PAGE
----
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J.D. Long-GarcíaJune 05, 2023
Black and gray cement tombs

Reflection for the Memorial of St. Boniface, Bishop and Martyr

Find today’s readings here.

“Jesus Christ, you are the faithful witness, the firstborn of the dead; you have loved us and freed us from our sins by your Blood.” (Rv 1:5ab)

Years ago, I attended a conference for Catholic cemeteries workers from across the United States. I came away with a profound appreciation of the life-giving ministry cemetery workers can provide to grieving families. The Most Rev. Gerald Kicanas, then the bishop of the Diocese of Tucson, Ariz., gave an impassioned address about how Catholic cemeteries are a concrete manifestation of the belief in the resurrection of the dead—something the faithful profess in the Creed every Sunday. These workers inspire hope and testify to our belief in everlasting life.

In today’s first reading, we read about how Tobit took extraordinary measures to bury the dead, a corporal work of mercy. His actions recognize the dignity of the human person, even after death. In a way, our commitment to serving the poor and marginalized does not end with their death. I learned last year that Jesuit Refugee Service exemplifies that. They had been helping a woman with her asylum case, but she died tragically after not receiving the medical care she needed. The lawyer who had been working on her case made sure her body was returned to her home country.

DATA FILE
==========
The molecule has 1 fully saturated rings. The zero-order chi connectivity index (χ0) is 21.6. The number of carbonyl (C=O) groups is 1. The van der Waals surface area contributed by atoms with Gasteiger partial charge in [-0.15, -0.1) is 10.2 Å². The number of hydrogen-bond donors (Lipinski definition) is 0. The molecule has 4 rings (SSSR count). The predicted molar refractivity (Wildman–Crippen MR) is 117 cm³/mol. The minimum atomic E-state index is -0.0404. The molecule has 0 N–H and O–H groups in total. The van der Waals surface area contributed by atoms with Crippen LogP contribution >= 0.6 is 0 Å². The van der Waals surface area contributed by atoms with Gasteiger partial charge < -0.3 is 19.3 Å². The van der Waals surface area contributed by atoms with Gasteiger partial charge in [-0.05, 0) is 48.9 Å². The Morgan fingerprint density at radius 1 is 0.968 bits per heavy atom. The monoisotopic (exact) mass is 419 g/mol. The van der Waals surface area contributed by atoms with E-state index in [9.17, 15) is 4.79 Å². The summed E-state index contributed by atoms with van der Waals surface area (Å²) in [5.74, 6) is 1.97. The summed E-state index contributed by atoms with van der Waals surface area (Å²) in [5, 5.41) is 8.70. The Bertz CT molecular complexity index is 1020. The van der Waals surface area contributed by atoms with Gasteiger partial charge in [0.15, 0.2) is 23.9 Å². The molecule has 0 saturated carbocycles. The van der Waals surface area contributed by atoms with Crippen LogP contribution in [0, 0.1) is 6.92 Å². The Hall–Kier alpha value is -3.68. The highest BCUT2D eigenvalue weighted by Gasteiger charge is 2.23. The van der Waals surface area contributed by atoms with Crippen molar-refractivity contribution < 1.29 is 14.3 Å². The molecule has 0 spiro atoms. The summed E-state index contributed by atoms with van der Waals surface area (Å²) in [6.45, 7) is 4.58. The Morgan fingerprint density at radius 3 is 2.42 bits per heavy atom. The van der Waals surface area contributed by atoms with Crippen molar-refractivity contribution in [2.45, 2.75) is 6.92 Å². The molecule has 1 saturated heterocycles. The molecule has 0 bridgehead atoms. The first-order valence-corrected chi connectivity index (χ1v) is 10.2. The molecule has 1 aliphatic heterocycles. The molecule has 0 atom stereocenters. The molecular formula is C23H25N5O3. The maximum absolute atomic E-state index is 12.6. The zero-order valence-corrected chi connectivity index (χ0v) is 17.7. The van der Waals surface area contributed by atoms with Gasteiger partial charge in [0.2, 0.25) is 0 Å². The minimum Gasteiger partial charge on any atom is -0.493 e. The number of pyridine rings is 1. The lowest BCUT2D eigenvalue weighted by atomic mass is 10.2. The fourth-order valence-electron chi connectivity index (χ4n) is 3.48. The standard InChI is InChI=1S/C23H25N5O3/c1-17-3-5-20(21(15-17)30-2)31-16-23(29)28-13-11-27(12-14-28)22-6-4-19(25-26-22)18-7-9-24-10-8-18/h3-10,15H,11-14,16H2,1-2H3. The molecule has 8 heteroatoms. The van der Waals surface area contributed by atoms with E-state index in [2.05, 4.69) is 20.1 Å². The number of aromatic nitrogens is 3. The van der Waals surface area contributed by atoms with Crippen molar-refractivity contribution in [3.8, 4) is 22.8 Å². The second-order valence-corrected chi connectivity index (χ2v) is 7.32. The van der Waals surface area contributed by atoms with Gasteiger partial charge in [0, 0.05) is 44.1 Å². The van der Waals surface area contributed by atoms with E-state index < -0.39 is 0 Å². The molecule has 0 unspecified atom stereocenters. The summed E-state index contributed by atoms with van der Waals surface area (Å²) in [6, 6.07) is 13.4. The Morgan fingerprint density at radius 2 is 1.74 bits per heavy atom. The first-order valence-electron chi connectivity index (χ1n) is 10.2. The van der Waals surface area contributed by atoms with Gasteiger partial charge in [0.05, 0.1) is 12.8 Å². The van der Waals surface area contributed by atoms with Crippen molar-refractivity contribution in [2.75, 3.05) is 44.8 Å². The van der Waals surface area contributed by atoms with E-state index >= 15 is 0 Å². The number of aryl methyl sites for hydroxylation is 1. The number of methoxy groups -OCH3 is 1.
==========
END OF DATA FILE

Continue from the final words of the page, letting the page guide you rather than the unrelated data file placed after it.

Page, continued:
Death does not take away our human dignity. And because of Jesus, we need not fear it.

How we treat the dead reveals what we believe about everlasting life. Death does not take away our human dignity. And because of Jesus, we need not fear it.

Self-preservation is innate to us and, in times of crisis, it can seem like nothing is more important than survival. Yet somehow, a belief in Jesus and everlasting life can enable us to lay down our lives for others.

It gives us courage to work for justice here on earth, no matter the cost. Caring for the dead reminds us of that.

More: Scripture

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